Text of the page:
Clinical Quality Registries (CQRs) can improve the quality and safety of care by benchmarking clinical practice, informing policy and service design, feeding information back to providers, and complementing research about the effectiveness of care.1 Given their effectiveness for driving improvements in practice,2 ongoing CQRs have been established in many clinical domains internationally. National CQRs for dementia, however, are relatively new and currently limited to a cluster of Scandinavian countries.3 New dementia CQRs are being developed and implemented in several countries. For example, the Australian Dementia Registry (ADNet) ultimately aims to capture and monitor all persons with dementia or mild cognitive impairment at the point of diagnosis via memory or private specialist clinics.4 However, registries must cover a significant proportion of the population they intend to monitor. Limitations in coverage can stifle their benefits3 and efforts to maximise coverage are therefore important. Notably, dementia diagnosis often occurs outside of memory or private specialist clinics,5 so these settings have limited capacity to capture the entire eligible population of individuals with dementia.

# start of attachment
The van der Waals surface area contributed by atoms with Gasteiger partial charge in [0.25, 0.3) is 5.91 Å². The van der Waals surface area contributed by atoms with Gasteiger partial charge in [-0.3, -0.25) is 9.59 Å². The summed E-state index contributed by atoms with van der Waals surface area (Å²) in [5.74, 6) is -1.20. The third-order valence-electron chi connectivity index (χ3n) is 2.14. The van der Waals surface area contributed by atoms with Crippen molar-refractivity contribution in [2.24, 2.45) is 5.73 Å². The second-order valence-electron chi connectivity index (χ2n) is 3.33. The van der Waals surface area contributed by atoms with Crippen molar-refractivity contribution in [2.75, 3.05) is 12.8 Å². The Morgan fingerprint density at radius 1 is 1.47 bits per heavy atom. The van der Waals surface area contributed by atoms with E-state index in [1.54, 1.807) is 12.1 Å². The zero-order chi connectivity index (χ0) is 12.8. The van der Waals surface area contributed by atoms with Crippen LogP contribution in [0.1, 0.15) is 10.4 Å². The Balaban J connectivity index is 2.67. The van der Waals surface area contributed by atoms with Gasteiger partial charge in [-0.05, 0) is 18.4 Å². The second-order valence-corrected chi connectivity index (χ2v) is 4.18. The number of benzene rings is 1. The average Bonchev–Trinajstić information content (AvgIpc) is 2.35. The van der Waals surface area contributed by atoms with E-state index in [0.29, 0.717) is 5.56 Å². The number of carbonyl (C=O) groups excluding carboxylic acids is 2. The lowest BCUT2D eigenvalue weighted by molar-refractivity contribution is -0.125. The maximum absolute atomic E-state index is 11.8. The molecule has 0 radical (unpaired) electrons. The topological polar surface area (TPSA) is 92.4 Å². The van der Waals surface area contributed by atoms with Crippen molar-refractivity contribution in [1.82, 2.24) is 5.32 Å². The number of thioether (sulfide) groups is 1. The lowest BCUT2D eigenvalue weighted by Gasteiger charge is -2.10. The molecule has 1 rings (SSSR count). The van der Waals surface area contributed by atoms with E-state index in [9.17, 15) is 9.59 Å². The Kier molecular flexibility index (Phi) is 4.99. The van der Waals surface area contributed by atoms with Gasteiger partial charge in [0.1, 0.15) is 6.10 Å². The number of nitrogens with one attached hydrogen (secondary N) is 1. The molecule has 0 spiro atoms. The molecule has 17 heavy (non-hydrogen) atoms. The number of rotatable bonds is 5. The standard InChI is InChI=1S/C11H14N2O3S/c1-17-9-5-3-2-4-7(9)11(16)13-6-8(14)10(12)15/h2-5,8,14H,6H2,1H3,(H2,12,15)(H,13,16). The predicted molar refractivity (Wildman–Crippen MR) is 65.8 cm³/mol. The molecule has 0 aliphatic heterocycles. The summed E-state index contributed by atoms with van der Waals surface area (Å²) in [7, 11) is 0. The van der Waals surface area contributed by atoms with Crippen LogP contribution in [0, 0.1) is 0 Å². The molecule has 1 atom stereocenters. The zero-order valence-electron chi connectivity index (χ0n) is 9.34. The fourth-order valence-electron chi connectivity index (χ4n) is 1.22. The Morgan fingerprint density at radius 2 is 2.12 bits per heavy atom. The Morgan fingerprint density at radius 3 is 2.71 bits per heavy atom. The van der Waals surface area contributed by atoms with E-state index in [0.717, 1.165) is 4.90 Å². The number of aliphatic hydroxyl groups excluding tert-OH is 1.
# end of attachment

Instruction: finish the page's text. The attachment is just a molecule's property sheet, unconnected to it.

|Number of pages||2|
|Journal||Australian and New Zealand Journal of Public Health|
|Early online date||31 Aug 2020|
|Publication status||Published - Dec 2020|
Bibliographical noteThis is an open access article under the terms of the Creative Commons Attribution‐NonCommercial‐NoDerivs License, which permits use and distribution in any medium, provided the original work is properly cited, the use is non‐commercial and no modifications or adaptations are made.
- care assessment
- Clinical Quality Registries (CQRs)